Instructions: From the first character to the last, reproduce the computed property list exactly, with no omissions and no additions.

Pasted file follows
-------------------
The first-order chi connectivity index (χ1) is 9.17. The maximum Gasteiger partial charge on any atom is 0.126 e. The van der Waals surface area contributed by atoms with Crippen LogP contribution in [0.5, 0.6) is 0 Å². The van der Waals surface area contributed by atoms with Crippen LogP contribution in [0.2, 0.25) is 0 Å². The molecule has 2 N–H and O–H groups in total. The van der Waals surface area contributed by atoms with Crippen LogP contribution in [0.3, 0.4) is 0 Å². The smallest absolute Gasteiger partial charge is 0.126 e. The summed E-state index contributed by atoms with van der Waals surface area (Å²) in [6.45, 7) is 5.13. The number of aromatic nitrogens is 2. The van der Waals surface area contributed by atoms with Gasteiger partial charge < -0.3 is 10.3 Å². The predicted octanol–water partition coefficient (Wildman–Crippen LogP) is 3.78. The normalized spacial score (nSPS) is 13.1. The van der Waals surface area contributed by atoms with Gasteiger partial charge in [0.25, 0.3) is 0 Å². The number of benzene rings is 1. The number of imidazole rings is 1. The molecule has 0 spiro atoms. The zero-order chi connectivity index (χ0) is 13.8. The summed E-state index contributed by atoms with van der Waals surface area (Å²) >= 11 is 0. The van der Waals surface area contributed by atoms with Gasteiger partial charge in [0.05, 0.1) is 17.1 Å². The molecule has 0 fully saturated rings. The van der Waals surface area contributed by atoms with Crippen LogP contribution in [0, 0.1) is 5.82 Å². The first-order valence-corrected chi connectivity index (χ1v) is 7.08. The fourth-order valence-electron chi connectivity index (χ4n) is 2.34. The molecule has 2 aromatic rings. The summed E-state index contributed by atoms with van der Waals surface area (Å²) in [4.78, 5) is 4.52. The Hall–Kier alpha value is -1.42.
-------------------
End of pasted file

The first-order chi connectivity index (χ1) is 9.17. The maximum Gasteiger partial charge on any atom is 0.126 e. The van der Waals surface area contributed by atoms with Crippen LogP contribution in [0.5, 0.6) is 0 Å². The van der Waals surface area contributed by atoms with Crippen LogP contribution in [0.2, 0.25) is 0 Å². The molecule has 2 N–H and O–H groups in total. The van der Waals surface area contributed by atoms with Crippen LogP contribution in [0.3, 0.4) is 0 Å². The smallest absolute Gasteiger partial charge is 0.126 e. The summed E-state index contributed by atoms with van der Waals surface area (Å²) in [6.45, 7) is 5.13. The number of aromatic nitrogens is 2. The van der Waals surface area contributed by atoms with Gasteiger partial charge < -0.3 is 10.3 Å². The predicted octanol–water partition coefficient (Wildman–Crippen LogP) is 3.78. The normalized spacial score (nSPS) is 13.1. The van der Waals surface area contributed by atoms with Gasteiger partial charge in [0.25, 0.3) is 0 Å². The number of benzene rings is 1. The number of imidazole rings is 1. The molecule has 0 spiro atoms. The zero-order chi connectivity index (χ0) is 13.8. The summed E-state index contributed by atoms with van der Waals surface area (Å²) >= 11 is 0. The van der Waals surface area contributed by atoms with Gasteiger partial charge in [0.05, 0.1) is 17.1 Å². The molecule has 0 fully saturated rings. The van der Waals surface area contributed by atoms with Crippen LogP contribution in [0, 0.1) is 5.82 Å². The first-order valence-corrected chi connectivity index (χ1v) is 7.08. The fourth-order valence-electron chi connectivity index (χ4n) is 2.34. The molecule has 2 aromatic rings. The summed E-state index contributed by atoms with van der Waals surface area (Å²) in [4.78, 5) is 4.52. The Hall–Kier alpha value is -1.42.